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ERIC Number: EJ1073875
Record Type: Journal
Publication Date: 2015-Sep
Pages: 25
Abstractor: As Provided
Reference Count: 79
ISBN: N/A
ISSN: ISSN-0278-7393
Expectations and Experience: Dissociable Bases for Cognitive Control?
Bugg, Julie M.; Diede, Nathaniel T.; Cohen-Shikora, Emily R.; Selmeczy, Diana
Journal of Experimental Psychology: Learning, Memory, and Cognition, v41 n5 p1349-1373 Sep 2015
Classic theories emphasized the role of expectations in the intentional control of attention and action. However, recent theorizing has implicated experience-dependent, online adjustments as the primary basis for cognitive control--adjustments that appear to be implicit (Blais, Harris, Guerrero, & Bunge, 2012). The purpose of the current study was to evaluate whether explicit expectations play any role in cognitive control above and beyond experience. In a novel precued lists paradigm, participants were administered abbreviated lists of Stroop trials. For half of the lists, precues led participants to validly expect lists of varying proportion congruency (e.g., mostly congruent [MC], mostly incongruent [MI]; Experiments 1 to 4). The Stroop effect was greater in cued MC relative to uncued MC lists. By contrast, the Stroop effect was equivalent in cued MI and uncued MI lists. Only when preparation was encouraged via a speed manipulation (Experiment 3) or incentives (Experiment 4) did we find evidence of heightened control when an MI list was expected, in the form of a short-lived reduction in the Stroop effect on the first (experience-free) trial. These patterns suggest (a) expectations play a role in the relaxation of cognitive control, independent of experience (as also shown in Experiment 5, wherein expectations were varied while holding experience constant across lists), but (b) experience is the dominant basis for the sustained heightening of cognitive control (after the first trial). Theoretical implications of dissociating the contributions of expectations and experience to cognitive control are discussed, including interpretations of the list-wide proportion congruence effect.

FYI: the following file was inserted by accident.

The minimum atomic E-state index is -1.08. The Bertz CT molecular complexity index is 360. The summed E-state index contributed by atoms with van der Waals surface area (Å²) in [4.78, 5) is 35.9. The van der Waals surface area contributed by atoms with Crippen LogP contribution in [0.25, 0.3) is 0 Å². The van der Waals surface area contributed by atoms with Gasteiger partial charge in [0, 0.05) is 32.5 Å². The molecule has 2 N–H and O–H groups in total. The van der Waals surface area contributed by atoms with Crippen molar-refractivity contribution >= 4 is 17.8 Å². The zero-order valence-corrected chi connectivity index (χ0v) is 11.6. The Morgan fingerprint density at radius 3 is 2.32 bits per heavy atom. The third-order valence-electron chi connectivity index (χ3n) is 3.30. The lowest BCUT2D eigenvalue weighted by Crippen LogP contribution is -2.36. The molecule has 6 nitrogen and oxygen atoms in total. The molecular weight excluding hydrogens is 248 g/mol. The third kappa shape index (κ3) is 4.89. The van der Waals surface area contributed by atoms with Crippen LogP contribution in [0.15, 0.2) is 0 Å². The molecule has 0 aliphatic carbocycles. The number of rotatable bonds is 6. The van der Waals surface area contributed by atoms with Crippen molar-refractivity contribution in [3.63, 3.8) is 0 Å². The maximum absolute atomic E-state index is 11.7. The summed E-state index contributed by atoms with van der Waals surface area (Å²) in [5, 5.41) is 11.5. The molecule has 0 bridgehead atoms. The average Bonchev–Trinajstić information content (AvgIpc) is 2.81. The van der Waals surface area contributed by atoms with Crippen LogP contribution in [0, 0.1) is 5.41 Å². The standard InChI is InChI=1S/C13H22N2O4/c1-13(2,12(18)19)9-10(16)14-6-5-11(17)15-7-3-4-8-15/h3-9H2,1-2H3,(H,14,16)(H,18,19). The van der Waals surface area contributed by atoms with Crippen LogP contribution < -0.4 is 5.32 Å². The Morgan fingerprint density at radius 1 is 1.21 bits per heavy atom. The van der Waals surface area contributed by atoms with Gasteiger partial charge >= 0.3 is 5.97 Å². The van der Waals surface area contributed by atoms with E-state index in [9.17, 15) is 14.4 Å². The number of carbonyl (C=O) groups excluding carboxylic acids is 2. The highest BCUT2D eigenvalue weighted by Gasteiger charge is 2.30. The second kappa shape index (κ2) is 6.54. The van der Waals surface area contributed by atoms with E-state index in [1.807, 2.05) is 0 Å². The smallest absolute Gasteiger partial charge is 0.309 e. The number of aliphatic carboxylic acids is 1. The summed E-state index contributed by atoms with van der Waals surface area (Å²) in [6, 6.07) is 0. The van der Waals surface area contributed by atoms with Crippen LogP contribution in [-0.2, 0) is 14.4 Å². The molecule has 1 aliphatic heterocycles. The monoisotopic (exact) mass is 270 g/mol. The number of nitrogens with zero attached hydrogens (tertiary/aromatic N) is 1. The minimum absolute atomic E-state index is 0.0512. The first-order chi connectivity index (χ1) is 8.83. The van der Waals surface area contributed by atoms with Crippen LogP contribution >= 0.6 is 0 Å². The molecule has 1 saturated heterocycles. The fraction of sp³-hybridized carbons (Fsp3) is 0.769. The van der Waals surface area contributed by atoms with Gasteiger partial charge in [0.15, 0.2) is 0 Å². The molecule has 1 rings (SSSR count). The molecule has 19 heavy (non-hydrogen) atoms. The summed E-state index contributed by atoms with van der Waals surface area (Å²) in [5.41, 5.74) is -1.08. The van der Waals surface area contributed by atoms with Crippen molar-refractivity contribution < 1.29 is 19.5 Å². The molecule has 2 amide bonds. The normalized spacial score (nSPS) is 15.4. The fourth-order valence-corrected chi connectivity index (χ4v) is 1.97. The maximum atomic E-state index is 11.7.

American Psychological Association. Journals Department, 750 First Street NE, Washington, DC 20002. Tel: 800-374-2721; Tel: 202-336-5510; Fax: 202-336-5502; e-mail: order@apa.org; Web site: http://www.apa.org
Publication Type: Journal Articles; Reports - Research
Education Level: Higher Education; Postsecondary Education
Audience: N/A
Language: English
Sponsor: N/A
Authoring Institution: N/A